The March Madness competitions have the perfect trifecta for regret: repeated leaderboard feedback, ability to tweak probabilities based on personal biases, and a wealth of different data points. So what would you do differently for next year? The only tweak I did was changing the round 1 probabilities for seed 1s to 100% on one submission. I should have gambled a lot more because my two submissions are so similar. I didn't notice this cause I just saw that the predicted champions were different without realizing all the probabilities are within 2-3% of each other.
Machine learning has crossed from the lab to the business world. Machine learning provides insights that help to create more intelligent data-driven applications that improve business processes, operation, and easier decision making. In a conversation at Structure Data 2016 conference in San Francisco, Dr. Peter Lee, Corporate Vice President, Microsoft Research and Jack Clark, Bloomberg News - San Francisco, talked about the advances we made in Artificial Intelligence (AI) and machine learning in recent years. Dr. Lee is responsible for Microsoft Research New Experiences and Technologies. He said that AI is essentially used to really understand what customers want.
If you want to get a jump on the latest developments in machine intelligence, head down to where Manhattan's Lower East Side borders Chinatown, a still-gritty but gentrifying neighborhood where hip coffee houses are springing up next to industrial-supply outlets and wholesale stores. The location, an area in the midst of transition and modernization, is a fitting spot for Fast Forward Labs, a startup founded to help companies innovate and compete using what founder and CEO Hilary Mason calls "recently possible" machine intelligence techniques and technology. Fast Forward Labs has an unusual business model. It produces quarterly reports on emerging (or what Mason calls "near future") technology, builds prototypes to demonstrate the technology and offers advisory services. The business is based on a subscription model: For an annual fee, clients get access to the reports and prototypes plus time with Mason and her colleagues, who offer advice on how to apply the technology.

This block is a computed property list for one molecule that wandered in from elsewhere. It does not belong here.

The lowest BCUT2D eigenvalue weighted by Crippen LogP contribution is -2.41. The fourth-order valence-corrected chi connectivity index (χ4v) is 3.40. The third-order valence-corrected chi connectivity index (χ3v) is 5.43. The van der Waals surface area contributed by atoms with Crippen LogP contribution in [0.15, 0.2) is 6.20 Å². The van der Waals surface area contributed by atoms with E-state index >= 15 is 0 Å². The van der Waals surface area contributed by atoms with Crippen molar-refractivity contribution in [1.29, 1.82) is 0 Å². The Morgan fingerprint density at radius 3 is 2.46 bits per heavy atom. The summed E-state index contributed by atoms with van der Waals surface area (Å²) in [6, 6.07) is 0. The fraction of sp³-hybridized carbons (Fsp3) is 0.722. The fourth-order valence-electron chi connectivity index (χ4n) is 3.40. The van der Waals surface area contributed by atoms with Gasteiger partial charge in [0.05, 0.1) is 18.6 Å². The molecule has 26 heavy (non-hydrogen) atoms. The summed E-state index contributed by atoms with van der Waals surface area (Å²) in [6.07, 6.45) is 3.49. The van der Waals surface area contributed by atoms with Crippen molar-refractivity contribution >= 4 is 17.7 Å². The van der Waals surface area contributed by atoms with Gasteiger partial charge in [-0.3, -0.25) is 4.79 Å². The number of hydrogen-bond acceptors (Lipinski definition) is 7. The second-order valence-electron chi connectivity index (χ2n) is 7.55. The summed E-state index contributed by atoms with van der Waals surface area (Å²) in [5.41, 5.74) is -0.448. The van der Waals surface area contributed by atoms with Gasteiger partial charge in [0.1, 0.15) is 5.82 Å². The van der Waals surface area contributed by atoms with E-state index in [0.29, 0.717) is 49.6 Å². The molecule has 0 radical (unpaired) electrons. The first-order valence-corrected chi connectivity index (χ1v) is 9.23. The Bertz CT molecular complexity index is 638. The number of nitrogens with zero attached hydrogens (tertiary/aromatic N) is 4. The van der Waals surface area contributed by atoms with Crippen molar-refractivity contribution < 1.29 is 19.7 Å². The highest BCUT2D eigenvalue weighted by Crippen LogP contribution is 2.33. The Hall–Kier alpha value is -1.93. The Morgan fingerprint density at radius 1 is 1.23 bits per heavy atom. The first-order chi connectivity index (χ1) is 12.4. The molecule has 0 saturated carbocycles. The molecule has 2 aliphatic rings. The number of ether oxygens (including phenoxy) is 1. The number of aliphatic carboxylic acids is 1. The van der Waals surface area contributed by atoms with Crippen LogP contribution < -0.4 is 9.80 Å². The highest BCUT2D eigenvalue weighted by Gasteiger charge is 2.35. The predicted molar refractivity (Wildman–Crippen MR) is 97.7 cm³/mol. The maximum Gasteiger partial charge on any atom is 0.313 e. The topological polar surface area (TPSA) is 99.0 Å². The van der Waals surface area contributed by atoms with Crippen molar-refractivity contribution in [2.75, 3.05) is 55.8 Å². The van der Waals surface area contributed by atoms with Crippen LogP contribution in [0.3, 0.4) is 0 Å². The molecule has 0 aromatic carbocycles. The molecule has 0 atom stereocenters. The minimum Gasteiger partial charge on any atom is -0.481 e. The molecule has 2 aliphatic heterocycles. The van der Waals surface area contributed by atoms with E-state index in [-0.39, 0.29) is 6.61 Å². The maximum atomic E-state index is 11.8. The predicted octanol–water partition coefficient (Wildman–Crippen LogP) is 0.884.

Google's robotics arm, Boston Dynamics, has released a video of a new version of its Atlas robot. The video shows the upgraded robot opening doors, picking up boxes and taking an eerily human-like stroll in the woods. The video also shows Boston Dynamics employees shoving and knocking over the robot, which can pick itself up off the floor. While the Atlas robot may not boost the quarterly earnings of Google parent Alphabet for a while, it appears to be the next step for robotics, according to Max Wolff, chief economist at Manhattan Venture Partners. "My guess is early on we're going to see defense use, law enforcement use, hazardous waste use and some surgical and medical equipment use," Wolff said on CNBC's Tech Bet.